Well I've always known it. But now more than ever before is strength rearing its powerful head as the King of Fitness, the Sultan of Health, the Premier of Wellness.
But before I lay at your feet some stunning and compelling evidence, a story.
A client came in the other day and told me about a new study that indicated that runners live longer than non runners. This client is a super guy, a lawyer and a strong family man. We've had, how should I put it, 'strong conversations' in the past about cholesterol and statins. He is the kind of client you dream about because, well, he cares.
The study he mentioned was not really a study. It was a survey taken over 21 years which indicated that people who run live longer than people who don't. He took this to mean running will make you live longer. As a family man he of course wants to be around to see his great-great grandkids - as I do. But like so many people who mean well but don't think critically enough he was easily misled by the survey.
I explained that people who run generally speaking don't smoke, drink less and eat better. Runners are also performing hard muscular work - work which lowers blood sugar, increases strength (a little), aids digestion, lowers blood pressure and increases mitochondria. This all leads to a greater sense of well being and less stress.
But at the same time it pulverizes your orthopedic health. Smokers claim that smoking calms their nerves. Should we all start smoking?
He was unfazed. "Fred" he said to me with the voice of a man who desperately wanted to believe but simply could not "I know you are a strong proponent of strength training and I see what it has done for me. I feel better than I ever have, my health is better, I've lost a ton of fat and build a large amount of muscle but..." He paused. I interjected "But what?" "I just think running will make me even fitter."
It is quite frustrating at times when the depth of the myths runs so deep in a client that it touches upon the impenetrable. I do believe that if the Lord himself popped into the room at that moment and said "Dan, Fred's right. You don't need to run if you're strength training." he'd be on the treadmill in the morning.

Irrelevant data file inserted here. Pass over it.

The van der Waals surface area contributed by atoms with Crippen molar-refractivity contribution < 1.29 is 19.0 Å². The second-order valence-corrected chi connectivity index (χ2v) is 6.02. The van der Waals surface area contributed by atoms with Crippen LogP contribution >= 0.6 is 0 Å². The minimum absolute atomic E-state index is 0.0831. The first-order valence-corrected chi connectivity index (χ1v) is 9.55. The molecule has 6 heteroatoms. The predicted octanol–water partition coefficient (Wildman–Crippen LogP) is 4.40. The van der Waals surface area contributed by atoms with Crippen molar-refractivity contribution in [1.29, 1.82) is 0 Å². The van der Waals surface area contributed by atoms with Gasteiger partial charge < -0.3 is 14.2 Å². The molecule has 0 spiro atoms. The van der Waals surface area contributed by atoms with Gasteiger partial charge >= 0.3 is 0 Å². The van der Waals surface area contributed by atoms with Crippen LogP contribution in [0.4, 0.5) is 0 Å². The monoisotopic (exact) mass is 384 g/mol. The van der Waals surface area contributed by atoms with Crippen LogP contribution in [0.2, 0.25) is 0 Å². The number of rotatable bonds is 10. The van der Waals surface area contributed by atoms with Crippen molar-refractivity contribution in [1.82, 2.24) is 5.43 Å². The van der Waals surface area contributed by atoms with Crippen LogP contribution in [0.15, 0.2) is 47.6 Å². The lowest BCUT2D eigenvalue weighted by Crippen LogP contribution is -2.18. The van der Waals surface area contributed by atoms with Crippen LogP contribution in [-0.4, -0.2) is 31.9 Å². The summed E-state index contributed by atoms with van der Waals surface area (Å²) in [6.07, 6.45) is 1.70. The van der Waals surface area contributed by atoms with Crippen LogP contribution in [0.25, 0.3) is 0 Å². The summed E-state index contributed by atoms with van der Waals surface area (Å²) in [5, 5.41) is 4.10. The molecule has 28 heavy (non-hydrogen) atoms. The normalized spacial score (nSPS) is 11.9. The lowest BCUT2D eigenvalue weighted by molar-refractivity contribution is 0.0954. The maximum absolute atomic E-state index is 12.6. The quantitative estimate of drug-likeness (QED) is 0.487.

Lacking God's word, we do have
In this paper we see that men (and there is every reason to believe this would be the case with women) men who were strong live longer and have less cancer and heart disease than men who were weak. (Details in the paper.)
The categories used were obese, lean, weak, strong, fit, fit and strong, weak and unfit, etc. The people in the strong and fit group fared the best. Strong was next, fit and weak next, and weak and unfit dead last of course. Obesity did factor in as having an ill effect on any of the parameters. In short, the leaner the better for the most part.
Now some experts have used this study to proclaim the superiority of doing strength training and aerobic exercise. But hold on a sec. The study did NOT separate the men who exercised from those who did not. BIG problem. Here's why.
We all know some men who are naturally strong. You shake their hand and they inadvertently crush your hand bones. They don't know their own strength. My father was such a person. 5'10" 240 pounds. Fat yes but not that fat with huge, mitt-like hands and wrists. (Alas I take after my mom.) He once asked me to get him a beer and I did. I handed him a bottle of Heineken. He took it, never taking his eyes of the Yankee game, and twisted on the cap. He said "Man this cap is tough" and POP it came off a not a split second later.
Heineken bottles are not twist offs.
But he never exercised a day in his life. He was over fat, drank a bit, smoked, ate like crap and died of liver and pancreatic cancer when he was 59.
So it is possible to be strong and unfit. Had he adopted a strength training program he'd have become even stronger, leaner and fit. I have never, ever met a person who was lean, who strength trained regularly and was unfit. I say to you all here and now that this is virtually impossible. The only way this could be is if there is underlying disease that has gone unnoticed.
The fit and lean men did NOT fare as well as the lean and strong. Fitness, as tested on a treadmill VO2 test as they did in this study, generally requires some degree of exercise. It is a less natural state of affairs than strength. I am indeed speculating here somewhat. Still, those who were strong and unfit fared better than those who were simply fit. This does tell you something.
To my mind, this paper indicates that men who strength train and are strong will fare as well as those who combine strength and aerobics because we know from other studies that strength training improves virtually all of the cardiorespiratory paramteres as aerobic exercise. See
for the skinny on this issue.
Stay strong and prosper!